Now, let’s get to the recipe. It’s very easy to make and will rewarm if needed. I hope you enjoy it. And I really hope you are able to have a happy and safe festive break. Oh, and look out for my next recipe – a no-cook one! – using Parmigiano Reggiano. If you wish to get a celeriac and a persimmon to get ahead, do so. It will be perfect for eating with festive leftovers and throughout the winter.
Chard and Porcini Mushroom Gratin
Iron-rich chard and earthy porcini mushrooms create magic in a light and healthy, no-cook Parmigiano Reggiano gratin sauce. A delectable festive side dish. Or anytime dish!
- 15 g dried porcini mushrooms
- 400 g chard rainbow, ruby or Swiss
- 1 tbsp extra virgin olive oil plus extra if required
- 2 shallots or small mild onion; peeled and finely chopped
- ¼ tsp nutmeg freshly grated; optional
- 200 g créme fraîche full or reduced fat; or double/heavy cream
- 75 g Parmigiano Reggiano finely grated; more if liked
- ¼ tsp white pepper
- 40 g sunflower seeds chopped into nubbly "crumbs"; or 30g stale breadcrumbs
- parsley to garnish, if liked
Preheat your oven to 160C fan/180C/350F.
Soak the dried porcini mushrooms in enough just-boiled water to cover, adding a small saucer to the top to keep the mushrooms submerged if needed. Leave for 20 minutes, then drain and chop.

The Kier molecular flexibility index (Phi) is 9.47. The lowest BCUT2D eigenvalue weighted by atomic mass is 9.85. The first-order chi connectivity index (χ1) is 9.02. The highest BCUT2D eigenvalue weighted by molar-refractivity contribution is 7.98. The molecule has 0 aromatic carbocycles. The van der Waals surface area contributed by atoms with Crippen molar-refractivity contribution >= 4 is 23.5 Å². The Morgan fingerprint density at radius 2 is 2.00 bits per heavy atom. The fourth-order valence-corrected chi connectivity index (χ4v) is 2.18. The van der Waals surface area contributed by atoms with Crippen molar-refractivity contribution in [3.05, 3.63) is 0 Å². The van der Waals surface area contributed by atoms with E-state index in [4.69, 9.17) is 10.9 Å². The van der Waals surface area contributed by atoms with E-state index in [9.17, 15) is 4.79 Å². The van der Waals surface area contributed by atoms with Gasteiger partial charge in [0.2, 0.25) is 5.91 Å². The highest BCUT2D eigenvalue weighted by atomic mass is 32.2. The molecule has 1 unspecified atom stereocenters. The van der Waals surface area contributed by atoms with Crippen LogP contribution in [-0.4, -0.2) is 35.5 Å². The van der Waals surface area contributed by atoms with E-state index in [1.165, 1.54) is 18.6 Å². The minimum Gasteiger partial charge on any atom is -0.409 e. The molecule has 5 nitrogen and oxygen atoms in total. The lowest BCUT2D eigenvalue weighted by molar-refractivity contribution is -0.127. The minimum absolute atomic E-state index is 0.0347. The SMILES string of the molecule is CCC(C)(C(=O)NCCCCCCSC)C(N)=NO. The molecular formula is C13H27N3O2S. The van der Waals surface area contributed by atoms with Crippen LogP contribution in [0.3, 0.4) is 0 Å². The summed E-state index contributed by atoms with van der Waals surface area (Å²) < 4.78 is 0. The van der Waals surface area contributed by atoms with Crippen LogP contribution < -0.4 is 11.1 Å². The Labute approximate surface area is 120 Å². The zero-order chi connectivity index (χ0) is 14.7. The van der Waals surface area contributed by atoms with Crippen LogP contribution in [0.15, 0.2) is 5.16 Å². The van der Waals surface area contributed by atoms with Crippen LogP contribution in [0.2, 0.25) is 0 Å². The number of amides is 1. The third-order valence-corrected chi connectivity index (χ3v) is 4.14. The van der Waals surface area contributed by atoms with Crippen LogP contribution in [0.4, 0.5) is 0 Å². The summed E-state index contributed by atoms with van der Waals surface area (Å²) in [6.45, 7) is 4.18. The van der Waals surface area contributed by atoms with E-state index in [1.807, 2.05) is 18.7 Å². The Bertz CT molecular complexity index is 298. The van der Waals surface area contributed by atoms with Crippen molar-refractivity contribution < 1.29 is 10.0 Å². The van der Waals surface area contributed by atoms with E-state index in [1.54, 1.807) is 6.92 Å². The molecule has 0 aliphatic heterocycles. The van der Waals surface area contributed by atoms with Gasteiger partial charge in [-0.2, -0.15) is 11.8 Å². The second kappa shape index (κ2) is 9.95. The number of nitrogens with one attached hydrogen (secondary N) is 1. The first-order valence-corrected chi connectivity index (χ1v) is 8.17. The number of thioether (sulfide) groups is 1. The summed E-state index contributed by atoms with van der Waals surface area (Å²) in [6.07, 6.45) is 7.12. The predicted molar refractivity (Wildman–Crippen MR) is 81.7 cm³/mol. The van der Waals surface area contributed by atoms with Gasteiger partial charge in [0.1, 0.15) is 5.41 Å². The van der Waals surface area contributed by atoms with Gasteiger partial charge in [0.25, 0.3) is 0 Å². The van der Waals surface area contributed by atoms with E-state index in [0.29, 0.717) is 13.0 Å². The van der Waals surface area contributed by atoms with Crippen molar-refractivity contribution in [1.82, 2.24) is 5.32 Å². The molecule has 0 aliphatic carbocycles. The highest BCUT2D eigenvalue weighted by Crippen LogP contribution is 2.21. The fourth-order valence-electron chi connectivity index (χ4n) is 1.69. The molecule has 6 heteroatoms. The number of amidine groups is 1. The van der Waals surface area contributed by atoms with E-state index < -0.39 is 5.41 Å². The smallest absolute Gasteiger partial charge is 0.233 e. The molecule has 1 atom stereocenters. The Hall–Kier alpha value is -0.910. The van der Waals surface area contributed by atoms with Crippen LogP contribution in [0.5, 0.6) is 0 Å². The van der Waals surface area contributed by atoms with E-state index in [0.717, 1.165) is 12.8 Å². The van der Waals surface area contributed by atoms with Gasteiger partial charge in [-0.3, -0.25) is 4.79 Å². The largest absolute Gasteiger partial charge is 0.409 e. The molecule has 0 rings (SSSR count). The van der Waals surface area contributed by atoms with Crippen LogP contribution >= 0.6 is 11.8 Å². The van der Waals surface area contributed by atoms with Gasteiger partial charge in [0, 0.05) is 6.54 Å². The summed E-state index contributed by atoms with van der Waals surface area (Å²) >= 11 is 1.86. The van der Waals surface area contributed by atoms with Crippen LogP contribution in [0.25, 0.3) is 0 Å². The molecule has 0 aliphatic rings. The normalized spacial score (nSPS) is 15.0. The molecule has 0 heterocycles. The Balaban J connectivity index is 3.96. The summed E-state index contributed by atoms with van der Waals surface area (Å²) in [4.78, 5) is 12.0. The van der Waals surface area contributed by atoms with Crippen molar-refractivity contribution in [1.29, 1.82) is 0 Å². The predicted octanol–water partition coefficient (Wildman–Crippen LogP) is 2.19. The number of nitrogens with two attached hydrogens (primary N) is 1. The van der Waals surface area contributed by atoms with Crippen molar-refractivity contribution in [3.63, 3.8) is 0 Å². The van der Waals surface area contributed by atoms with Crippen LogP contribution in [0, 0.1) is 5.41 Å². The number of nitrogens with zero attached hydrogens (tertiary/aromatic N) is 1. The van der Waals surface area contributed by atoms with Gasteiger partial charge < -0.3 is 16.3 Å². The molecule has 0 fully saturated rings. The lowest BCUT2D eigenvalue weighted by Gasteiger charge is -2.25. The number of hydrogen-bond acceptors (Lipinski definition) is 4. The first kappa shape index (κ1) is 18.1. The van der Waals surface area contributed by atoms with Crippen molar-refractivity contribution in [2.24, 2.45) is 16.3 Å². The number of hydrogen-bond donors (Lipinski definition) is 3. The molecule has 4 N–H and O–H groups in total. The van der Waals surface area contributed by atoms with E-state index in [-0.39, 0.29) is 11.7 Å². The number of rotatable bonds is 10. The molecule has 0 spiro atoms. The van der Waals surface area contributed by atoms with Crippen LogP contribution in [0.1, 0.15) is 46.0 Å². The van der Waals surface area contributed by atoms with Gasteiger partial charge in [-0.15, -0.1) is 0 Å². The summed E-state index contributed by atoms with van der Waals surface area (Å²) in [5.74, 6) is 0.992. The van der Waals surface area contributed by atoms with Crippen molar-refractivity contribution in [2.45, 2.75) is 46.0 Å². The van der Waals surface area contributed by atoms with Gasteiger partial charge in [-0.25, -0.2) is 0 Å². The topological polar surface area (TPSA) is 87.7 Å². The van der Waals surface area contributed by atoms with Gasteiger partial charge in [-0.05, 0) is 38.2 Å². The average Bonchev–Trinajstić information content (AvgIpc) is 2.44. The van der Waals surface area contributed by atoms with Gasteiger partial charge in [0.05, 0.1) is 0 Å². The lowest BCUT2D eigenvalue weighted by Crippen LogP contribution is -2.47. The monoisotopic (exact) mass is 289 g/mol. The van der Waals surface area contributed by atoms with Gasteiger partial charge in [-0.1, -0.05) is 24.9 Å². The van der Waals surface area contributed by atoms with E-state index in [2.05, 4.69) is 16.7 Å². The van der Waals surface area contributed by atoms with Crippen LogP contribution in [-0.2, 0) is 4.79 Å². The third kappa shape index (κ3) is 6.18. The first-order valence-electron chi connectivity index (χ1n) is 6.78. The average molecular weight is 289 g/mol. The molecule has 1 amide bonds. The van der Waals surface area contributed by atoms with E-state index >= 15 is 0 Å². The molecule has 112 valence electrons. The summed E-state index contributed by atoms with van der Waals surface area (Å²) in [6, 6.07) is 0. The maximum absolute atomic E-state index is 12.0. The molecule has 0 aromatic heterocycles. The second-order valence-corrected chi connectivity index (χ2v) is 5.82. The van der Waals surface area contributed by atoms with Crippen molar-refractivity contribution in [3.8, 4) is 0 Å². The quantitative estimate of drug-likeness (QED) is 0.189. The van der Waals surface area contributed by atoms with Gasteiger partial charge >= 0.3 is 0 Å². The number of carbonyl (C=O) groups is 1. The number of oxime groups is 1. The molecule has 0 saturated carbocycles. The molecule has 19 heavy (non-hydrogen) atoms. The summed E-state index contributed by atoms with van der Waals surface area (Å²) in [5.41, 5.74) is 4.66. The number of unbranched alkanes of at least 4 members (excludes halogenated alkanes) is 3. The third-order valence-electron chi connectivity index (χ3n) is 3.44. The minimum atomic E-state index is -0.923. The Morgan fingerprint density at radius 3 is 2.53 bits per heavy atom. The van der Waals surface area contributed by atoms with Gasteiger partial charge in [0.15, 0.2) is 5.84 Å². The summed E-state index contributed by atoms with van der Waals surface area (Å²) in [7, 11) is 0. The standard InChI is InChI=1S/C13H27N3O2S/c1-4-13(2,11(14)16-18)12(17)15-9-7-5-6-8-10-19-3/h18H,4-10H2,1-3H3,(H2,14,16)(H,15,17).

Wash and trim the chard. Slice the stems into bite-sized pieces and set aside. Stack the chard and cut down the long centre (along the rib). Re-stack and slice into thick ribbons or larger pieces. You can cut out the rib and cut with the stem if you wish, especially the usually-thicker Swiss chard.
Bring a large pan of water to the boil and tip in the sliced stems. Cook for five minutes, then slide in the sliced/ribboned chard. Cook for two minutes. Drain in running cool water then lay in a tea towel-lined colander to remove extra water. Press well or wring to remove excess water.
Add the oil to a frying pan over a low-medium heat. Scrape in the shallots and and sauté until lightly golden, adding the porcini and nutmeg for the last minute or so. You will be sautéing for about eight minutes.
Add in the rehydrated and chopped porcini, créme fraîche, three-quarters of the grated Parmigiano Reggiano (or vegetarian alternative) and white pepper, stirring to mix. Finally, stir in the lightly cooked chard and stems.
Pour the mixture into a lightly oiled or buttered shallow baking dish (about 20 cm) and top with the chopped sunflower seeds (or breadcrumbs) and remaining Parmigiano Reggiano. Place in the lower rack of your oven and bake for 30 minutes. Serve warm rather than hot.
Soft food diet - blend all and bake as directed. You may want to whisk in an egg or two to make it more of a meal.
Variations: use bread crumbs instead of sunflower seeds; try mustard greens, kale, spinach or collard greens if chard is difficult to get. Use about three times as much spinach as called for as spinach collapses to almost nothing!
Make ahead: make this whole dish ahead to bake from fresh. It will not freeze though.